In so many ways, it is no Dolores Park meeting.
There is no set agenda for the Garfield Park meeting Wednesday night – Supervisor David Campos says he simply wants to know “what works, what doesn’t work, what’s happening, what’s not happening.” He and other representatives from police and the city parks department are visibly relaxed.
When 40 or so neighbors pack the park’s tiny clubhouse, no epic rhetorical battle ensues. The words “hipster,” “noise,” “dogs,” are replaced with “families,” “outreach” and “youth programs.”
The meeting, organized by the nonprofit Neighborhood Parks Council, starts on a positive note.
“It’s a good place to be, the trees are beautiful,” says a blonde woman in the back, who says she brings her 15-month-old to the park almost every day. “He runs around in there and it’s just great.”
“The soccer fields have brought a lot of positive energy to the neighborhood,” agrees Mark, a father of three and a nearby resident for the last 13 years.
“What’s really working is we got our pool open,” chimes in another. “It’s like a brand-new pool, the waters are silky.”
And then we get down to business: unpleasant business.
“Tonight when I walked here, I passed by two guys pooping, all these guys here playing dice, which is fine except that they’re also drinking, smoking pot and doing drugs, a few guys pissing behind bushes,” says the blonde who spoke earlier.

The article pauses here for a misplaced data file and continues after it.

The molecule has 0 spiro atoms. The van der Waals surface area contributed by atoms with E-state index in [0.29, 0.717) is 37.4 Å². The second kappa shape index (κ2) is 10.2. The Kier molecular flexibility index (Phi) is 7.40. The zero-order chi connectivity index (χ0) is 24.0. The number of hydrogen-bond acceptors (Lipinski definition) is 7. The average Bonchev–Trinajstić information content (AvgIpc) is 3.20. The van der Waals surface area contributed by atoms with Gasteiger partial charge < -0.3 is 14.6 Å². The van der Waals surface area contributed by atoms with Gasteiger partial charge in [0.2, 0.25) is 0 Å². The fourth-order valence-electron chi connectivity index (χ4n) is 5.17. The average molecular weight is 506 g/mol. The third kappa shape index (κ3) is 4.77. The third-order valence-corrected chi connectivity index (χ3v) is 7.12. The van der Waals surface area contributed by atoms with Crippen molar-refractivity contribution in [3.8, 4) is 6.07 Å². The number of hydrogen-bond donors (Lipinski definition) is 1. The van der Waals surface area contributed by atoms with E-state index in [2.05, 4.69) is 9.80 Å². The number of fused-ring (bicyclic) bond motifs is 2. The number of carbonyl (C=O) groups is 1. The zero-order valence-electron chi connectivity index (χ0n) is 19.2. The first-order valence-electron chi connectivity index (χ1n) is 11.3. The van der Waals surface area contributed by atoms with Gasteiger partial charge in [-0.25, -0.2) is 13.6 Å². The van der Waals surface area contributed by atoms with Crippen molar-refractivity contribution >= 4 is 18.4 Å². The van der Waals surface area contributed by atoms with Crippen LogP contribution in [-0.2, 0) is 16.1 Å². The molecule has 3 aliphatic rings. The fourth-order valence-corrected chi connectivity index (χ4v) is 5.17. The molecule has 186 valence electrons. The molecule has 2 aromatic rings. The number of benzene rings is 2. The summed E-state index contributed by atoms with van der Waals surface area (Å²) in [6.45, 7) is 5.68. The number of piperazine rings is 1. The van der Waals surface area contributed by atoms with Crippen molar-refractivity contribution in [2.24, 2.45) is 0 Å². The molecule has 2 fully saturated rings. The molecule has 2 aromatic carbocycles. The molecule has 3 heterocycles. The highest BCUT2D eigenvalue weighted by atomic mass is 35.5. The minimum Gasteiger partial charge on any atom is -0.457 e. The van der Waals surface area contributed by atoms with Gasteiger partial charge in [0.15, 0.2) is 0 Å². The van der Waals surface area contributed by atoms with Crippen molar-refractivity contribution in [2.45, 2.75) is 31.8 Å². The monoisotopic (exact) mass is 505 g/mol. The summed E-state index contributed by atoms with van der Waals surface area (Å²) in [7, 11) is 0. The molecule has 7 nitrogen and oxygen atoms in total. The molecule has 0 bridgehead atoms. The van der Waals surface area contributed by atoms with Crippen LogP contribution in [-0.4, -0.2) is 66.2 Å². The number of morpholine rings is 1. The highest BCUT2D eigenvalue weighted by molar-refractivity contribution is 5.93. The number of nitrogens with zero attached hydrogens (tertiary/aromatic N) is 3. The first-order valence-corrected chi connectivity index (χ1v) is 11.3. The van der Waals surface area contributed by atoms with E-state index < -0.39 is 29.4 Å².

“It’s not an environment for children to see, or even adults or a senior like myself,” says another woman, who avoids bringing children in her youth program to the park.
Another neighbor listens intently, holding a typewritten memo with headings and bullet points detailing the various unsavory characters who occupy the park – the recyclers, the drunks, the gamblers, and their peak hours, activities and leave-behinds.
“I’ve lived here 10 years, I’m in the park three times a day,” she says finally, in a calm voice. “I’ve confronted these guys and I’m afraid to do any more. I call the police probably two times a week. I don’t understand why a foot patrol doesn’t go by, see these carts, with the recycling, the guy’s passed out nearby.”
Through it all, Campos listens, nods. He’s unruffled – except for once.